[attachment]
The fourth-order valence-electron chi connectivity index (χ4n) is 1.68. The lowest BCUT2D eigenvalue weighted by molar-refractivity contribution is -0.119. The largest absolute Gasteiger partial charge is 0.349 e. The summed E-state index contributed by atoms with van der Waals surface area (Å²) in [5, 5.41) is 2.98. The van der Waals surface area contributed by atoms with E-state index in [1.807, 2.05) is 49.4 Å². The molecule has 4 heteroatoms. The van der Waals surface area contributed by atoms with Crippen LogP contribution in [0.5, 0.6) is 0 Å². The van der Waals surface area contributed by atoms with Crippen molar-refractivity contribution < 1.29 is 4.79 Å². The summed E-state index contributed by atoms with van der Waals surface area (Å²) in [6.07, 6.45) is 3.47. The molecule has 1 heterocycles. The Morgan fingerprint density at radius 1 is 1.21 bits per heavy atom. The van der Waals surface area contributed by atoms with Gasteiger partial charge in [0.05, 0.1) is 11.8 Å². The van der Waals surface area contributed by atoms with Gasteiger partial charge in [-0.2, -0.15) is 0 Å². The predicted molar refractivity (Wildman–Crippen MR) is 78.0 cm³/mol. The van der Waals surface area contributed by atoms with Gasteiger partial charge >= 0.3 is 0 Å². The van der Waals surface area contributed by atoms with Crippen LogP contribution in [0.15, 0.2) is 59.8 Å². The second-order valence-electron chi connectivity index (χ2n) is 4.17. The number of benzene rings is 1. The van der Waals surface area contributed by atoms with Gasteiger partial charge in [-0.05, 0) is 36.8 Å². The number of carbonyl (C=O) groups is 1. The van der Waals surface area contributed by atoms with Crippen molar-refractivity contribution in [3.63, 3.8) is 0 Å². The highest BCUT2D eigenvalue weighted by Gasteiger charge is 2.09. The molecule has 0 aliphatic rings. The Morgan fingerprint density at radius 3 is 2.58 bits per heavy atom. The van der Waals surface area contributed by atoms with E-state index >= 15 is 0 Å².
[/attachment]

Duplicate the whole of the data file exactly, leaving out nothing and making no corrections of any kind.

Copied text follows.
The fourth-order valence-electron chi connectivity index (χ4n) is 1.68. The lowest BCUT2D eigenvalue weighted by molar-refractivity contribution is -0.119. The largest absolute Gasteiger partial charge is 0.349 e. The summed E-state index contributed by atoms with van der Waals surface area (Å²) in [5, 5.41) is 2.98. The van der Waals surface area contributed by atoms with E-state index in [1.807, 2.05) is 49.4 Å². The molecule has 4 heteroatoms. The van der Waals surface area contributed by atoms with Crippen LogP contribution in [0.5, 0.6) is 0 Å². The van der Waals surface area contributed by atoms with Crippen molar-refractivity contribution < 1.29 is 4.79 Å². The summed E-state index contributed by atoms with van der Waals surface area (Å²) in [6.07, 6.45) is 3.47. The molecule has 1 heterocycles. The Morgan fingerprint density at radius 1 is 1.21 bits per heavy atom. The van der Waals surface area contributed by atoms with Gasteiger partial charge in [0.05, 0.1) is 11.8 Å². The van der Waals surface area contributed by atoms with Gasteiger partial charge in [-0.2, -0.15) is 0 Å². The predicted molar refractivity (Wildman–Crippen MR) is 78.0 cm³/mol. The van der Waals surface area contributed by atoms with Gasteiger partial charge >= 0.3 is 0 Å². The van der Waals surface area contributed by atoms with Crippen LogP contribution in [0.15, 0.2) is 59.8 Å². The second-order valence-electron chi connectivity index (χ2n) is 4.17. The number of benzene rings is 1. The van der Waals surface area contributed by atoms with Gasteiger partial charge in [-0.05, 0) is 36.8 Å². The number of carbonyl (C=O) groups is 1. The van der Waals surface area contributed by atoms with Crippen molar-refractivity contribution in [3.63, 3.8) is 0 Å². The highest BCUT2D eigenvalue weighted by Gasteiger charge is 2.09. The molecule has 0 aliphatic rings. The Morgan fingerprint density at radius 3 is 2.58 bits per heavy atom. The van der Waals surface area contributed by atoms with E-state index >= 15 is 0 Å².